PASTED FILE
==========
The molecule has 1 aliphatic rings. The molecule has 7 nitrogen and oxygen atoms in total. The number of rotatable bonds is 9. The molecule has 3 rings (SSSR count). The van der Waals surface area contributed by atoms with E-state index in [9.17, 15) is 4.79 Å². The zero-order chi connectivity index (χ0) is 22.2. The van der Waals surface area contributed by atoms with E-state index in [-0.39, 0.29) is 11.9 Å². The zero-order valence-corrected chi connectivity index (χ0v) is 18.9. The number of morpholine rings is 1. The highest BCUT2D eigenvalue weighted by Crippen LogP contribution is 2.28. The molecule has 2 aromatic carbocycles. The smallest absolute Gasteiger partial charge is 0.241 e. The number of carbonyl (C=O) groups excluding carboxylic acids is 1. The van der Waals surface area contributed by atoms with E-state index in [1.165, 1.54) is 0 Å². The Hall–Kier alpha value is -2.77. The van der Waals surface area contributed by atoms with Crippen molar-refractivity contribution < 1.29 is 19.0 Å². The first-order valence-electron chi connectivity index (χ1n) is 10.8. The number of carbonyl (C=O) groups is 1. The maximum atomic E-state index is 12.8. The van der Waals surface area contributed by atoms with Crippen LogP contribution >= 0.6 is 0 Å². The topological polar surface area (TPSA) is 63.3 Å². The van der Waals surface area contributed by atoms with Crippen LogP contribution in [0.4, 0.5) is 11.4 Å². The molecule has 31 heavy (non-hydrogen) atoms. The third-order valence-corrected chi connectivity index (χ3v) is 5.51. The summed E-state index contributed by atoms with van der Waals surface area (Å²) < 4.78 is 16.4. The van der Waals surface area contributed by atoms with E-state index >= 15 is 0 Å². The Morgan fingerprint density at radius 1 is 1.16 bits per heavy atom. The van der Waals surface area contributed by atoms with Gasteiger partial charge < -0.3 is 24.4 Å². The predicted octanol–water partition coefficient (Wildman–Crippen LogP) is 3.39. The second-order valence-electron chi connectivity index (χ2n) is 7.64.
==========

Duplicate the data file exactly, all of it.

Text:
The molecule has 1 aliphatic rings. The molecule has 7 nitrogen and oxygen atoms in total. The number of rotatable bonds is 9. The molecule has 3 rings (SSSR count). The van der Waals surface area contributed by atoms with E-state index in [9.17, 15) is 4.79 Å². The zero-order chi connectivity index (χ0) is 22.2. The van der Waals surface area contributed by atoms with E-state index in [-0.39, 0.29) is 11.9 Å². The zero-order valence-corrected chi connectivity index (χ0v) is 18.9. The number of morpholine rings is 1. The highest BCUT2D eigenvalue weighted by Crippen LogP contribution is 2.28. The molecule has 2 aromatic carbocycles. The smallest absolute Gasteiger partial charge is 0.241 e. The number of carbonyl (C=O) groups excluding carboxylic acids is 1. The van der Waals surface area contributed by atoms with E-state index in [1.165, 1.54) is 0 Å². The Hall–Kier alpha value is -2.77. The van der Waals surface area contributed by atoms with Crippen molar-refractivity contribution < 1.29 is 19.0 Å². The first-order valence-electron chi connectivity index (χ1n) is 10.8. The number of carbonyl (C=O) groups is 1. The maximum atomic E-state index is 12.8. The van der Waals surface area contributed by atoms with Crippen LogP contribution >= 0.6 is 0 Å². The topological polar surface area (TPSA) is 63.3 Å². The van der Waals surface area contributed by atoms with Crippen LogP contribution in [0.4, 0.5) is 11.4 Å². The molecule has 31 heavy (non-hydrogen) atoms. The third-order valence-corrected chi connectivity index (χ3v) is 5.51. The summed E-state index contributed by atoms with van der Waals surface area (Å²) < 4.78 is 16.4. The van der Waals surface area contributed by atoms with E-state index >= 15 is 0 Å². The Morgan fingerprint density at radius 1 is 1.16 bits per heavy atom. The van der Waals surface area contributed by atoms with Gasteiger partial charge < -0.3 is 24.4 Å². The predicted octanol–water partition coefficient (Wildman–Crippen LogP) is 3.39. The second-order valence-electron chi connectivity index (χ2n) is 7.64.